Intestinal ischemia

The intestinal ischemia is the clinical condition that occurs when blood flow to the mesenteric territory is insufficient to meet the requirements of the intestine . Its prevalence has increased due to the progressive aging of the population and in some series it represents up to 5% of hospital mortality.


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  • 1 Alternative names
  • 2 Causes
  • 3 Symptoms
  • 4 Tests to detect
  • 5 Treatment
  • 6 Expectations (prognosis)
  • 7 Complications
  • 8 Prevention
  • 9 Sources

Alternative names

Intestinal necrosis; intestinal tissue death; dead intestine; intestinal infarction.


There are several possible causes of ischemia and intestinal infarction.

  • Hernia: If the intestine moves to the wrong place or becomes trapped, this can lead to intestinal ischemia.
  • Adhesions: The intestine can also become trapped in scar tissue from previous surgery (adhesions), which can lead to ischemia if treatment is not performed.
  • Plunger: A blood clot from the heart or major vessels can travel through the bloodstream and block one of the arteries supplying the intestine. Patients with previous heart attacks or arrhythmias , such as atrial fibrillation, are at risk for this problem.
  • Arterial thrombosis: The arteries that supply blood to the intestine can become so narrowed from atherosclerotic disease ( cholesterol buildup ) that they become clogged. When this happens in the arteries that go to the heart, it causes a heart attack and when it occurs in the arteries that go to the intestine, it causes intestinal ischemia.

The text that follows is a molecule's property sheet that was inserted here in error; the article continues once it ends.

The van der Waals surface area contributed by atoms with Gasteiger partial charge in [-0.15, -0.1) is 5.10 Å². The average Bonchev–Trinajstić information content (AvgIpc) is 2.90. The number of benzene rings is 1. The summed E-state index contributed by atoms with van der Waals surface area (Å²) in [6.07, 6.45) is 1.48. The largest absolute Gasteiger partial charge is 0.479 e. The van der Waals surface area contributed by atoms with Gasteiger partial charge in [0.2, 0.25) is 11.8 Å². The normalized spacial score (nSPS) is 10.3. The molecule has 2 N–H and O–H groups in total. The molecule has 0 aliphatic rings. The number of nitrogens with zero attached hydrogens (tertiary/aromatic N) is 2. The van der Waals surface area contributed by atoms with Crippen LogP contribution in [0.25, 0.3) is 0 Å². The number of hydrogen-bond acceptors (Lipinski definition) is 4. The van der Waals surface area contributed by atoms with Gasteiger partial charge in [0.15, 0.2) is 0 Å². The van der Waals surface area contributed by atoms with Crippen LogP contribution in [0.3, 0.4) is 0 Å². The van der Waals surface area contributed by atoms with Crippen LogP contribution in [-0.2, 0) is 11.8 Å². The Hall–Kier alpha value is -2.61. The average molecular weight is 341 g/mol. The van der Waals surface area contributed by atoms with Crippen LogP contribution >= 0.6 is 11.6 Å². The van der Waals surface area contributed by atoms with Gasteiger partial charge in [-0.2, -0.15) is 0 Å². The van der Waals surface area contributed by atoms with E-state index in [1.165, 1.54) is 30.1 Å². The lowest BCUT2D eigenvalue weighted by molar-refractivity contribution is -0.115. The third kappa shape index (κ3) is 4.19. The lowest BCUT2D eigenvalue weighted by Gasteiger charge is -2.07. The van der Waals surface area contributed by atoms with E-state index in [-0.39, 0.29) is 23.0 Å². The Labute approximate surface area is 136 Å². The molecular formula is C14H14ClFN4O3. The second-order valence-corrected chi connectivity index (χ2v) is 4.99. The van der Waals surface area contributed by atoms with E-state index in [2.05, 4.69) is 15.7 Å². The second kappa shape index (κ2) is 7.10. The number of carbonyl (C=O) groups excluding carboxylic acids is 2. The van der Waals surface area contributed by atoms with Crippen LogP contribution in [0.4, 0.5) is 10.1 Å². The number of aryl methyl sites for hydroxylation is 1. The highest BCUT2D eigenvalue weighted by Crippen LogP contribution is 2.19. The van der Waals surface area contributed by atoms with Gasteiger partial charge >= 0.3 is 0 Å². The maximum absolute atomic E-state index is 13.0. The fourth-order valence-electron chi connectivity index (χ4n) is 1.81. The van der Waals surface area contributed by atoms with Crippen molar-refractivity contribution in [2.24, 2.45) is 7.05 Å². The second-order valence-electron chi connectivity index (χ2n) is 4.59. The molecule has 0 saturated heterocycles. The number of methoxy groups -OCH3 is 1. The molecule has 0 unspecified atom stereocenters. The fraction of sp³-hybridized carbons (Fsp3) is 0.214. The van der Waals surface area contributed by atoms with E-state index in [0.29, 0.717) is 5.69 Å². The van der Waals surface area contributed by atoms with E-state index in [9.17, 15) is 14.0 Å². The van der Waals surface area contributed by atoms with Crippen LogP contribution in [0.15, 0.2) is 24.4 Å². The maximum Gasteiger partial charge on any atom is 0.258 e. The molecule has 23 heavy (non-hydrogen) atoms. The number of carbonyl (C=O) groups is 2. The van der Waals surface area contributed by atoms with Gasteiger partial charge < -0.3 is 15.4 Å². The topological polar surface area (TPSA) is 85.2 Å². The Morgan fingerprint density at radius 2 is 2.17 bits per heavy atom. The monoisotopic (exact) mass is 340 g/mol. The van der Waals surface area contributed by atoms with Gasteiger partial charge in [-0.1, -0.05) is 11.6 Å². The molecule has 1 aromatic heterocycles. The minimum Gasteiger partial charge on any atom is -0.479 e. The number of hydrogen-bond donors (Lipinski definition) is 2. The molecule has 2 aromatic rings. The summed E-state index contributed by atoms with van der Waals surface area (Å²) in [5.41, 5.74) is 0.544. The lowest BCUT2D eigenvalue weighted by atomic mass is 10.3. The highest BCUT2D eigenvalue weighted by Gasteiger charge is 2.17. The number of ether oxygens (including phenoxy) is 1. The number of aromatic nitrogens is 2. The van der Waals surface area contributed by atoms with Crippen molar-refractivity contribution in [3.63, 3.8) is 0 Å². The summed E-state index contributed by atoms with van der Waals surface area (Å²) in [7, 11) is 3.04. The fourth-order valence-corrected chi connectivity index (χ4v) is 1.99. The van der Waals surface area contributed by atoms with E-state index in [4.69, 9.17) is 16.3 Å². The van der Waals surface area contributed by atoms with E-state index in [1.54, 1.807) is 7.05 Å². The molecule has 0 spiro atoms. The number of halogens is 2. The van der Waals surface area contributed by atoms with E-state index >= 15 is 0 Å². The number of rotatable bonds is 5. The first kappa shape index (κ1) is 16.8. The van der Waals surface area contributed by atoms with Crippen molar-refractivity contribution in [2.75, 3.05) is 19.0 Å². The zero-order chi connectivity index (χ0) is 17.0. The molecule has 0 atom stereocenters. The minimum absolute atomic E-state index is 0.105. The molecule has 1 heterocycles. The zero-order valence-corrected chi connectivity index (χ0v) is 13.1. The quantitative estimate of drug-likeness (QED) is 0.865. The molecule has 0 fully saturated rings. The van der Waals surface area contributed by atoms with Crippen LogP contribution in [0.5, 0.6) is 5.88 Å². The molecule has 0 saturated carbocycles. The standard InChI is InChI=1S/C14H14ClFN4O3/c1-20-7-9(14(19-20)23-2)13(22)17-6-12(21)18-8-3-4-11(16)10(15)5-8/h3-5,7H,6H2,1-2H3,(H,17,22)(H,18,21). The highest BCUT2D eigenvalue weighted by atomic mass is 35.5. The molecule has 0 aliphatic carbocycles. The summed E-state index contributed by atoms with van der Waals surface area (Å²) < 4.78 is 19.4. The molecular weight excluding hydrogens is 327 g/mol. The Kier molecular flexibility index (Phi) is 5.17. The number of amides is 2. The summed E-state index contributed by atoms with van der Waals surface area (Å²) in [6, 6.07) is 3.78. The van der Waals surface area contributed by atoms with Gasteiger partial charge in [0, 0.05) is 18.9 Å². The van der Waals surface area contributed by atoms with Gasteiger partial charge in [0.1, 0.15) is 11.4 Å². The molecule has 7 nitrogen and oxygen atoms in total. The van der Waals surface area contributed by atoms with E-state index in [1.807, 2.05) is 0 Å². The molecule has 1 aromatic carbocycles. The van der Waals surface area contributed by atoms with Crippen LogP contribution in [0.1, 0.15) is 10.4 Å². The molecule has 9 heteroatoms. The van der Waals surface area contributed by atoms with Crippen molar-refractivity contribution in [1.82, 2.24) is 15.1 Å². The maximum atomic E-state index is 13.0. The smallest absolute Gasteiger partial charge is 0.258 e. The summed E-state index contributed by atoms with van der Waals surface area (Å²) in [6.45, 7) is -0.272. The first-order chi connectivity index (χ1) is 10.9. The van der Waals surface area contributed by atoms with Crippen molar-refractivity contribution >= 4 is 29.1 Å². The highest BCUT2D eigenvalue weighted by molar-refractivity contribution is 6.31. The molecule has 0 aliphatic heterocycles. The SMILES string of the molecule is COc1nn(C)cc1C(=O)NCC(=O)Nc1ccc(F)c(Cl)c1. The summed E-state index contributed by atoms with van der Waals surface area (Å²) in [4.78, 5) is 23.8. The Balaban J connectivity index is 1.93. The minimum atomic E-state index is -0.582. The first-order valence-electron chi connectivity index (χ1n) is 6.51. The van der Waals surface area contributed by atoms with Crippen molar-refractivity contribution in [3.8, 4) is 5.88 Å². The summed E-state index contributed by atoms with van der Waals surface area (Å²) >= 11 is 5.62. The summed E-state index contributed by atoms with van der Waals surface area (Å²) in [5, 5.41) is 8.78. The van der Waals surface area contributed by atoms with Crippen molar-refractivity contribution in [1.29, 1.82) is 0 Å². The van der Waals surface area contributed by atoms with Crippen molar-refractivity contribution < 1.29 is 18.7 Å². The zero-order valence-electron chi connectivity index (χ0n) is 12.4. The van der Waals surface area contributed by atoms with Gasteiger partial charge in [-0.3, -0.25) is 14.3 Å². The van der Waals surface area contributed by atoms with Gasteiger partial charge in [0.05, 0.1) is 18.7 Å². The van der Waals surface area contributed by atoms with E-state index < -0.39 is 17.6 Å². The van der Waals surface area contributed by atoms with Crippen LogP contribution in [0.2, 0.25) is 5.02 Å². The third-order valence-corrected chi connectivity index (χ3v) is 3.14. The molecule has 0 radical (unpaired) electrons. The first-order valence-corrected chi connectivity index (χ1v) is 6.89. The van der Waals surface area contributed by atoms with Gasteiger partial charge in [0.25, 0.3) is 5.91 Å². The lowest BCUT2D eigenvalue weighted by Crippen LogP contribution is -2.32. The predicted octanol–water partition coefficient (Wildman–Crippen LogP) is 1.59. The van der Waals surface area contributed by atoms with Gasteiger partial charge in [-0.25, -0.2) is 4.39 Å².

• Venous thrombosis: The veins that draw blood from the intestine can be blocked by blood clots. This blocks blood flow to the intestines and is more common in people with liver disease, cancer, or blood clotting disorders.
  • Low bloodpressure: Very low blood pressure in patients who already have narrowed intestinal arteries can also cause intestinal ischemia. This occurs particularly in very sick patients for other reasons and can be compared to the loss of water pressure in a hose with a partial blockage.


The hallmark of intestinal ischemia is abdominal pain. Other symptoms include:

  • Diarrhea
  • Fever
  • Vomiting

Tests done to detect

Laboratory tests can show a high white blood cell count (a marker of infection) and increased acid in the bloodstream. Other tests include:

  • Angiography
  • CT scan of the abdomen

However, none of these tests is a definitive test, so sometimes the only sure way to diagnose intestinal ischemia is with a surgical procedure.


Treatment generally requires surgery. The part of the intestine that has died is removed, and then the remaining healthy ends of the intestine are connected. In some cases, a colostomy or ileostomy is necessary . If possible, clogged arteries supplying the intestine are corrected.

Expectations (prognosis)

Intestinal ischemia is a serious condition that can lead to death if it is not treated promptly. The prognosis varies according to the cause and can be encouraging with prompt treatment.


Intestinal ischemia may require a colostomy or ileostomy, either temporary or permanent, and in such cases, peritonitis is common. A severe illness with fever and bloodstream infection ( sepsis ) can also develop .


Preventive measures include:

  • Control risk factors, such as heart arrhythmias, high blood pressure, and high cholesterol
  • No Smoking
  • Eating a nutritious diet
  • Quickly treat hernias


by Abdullah Sam
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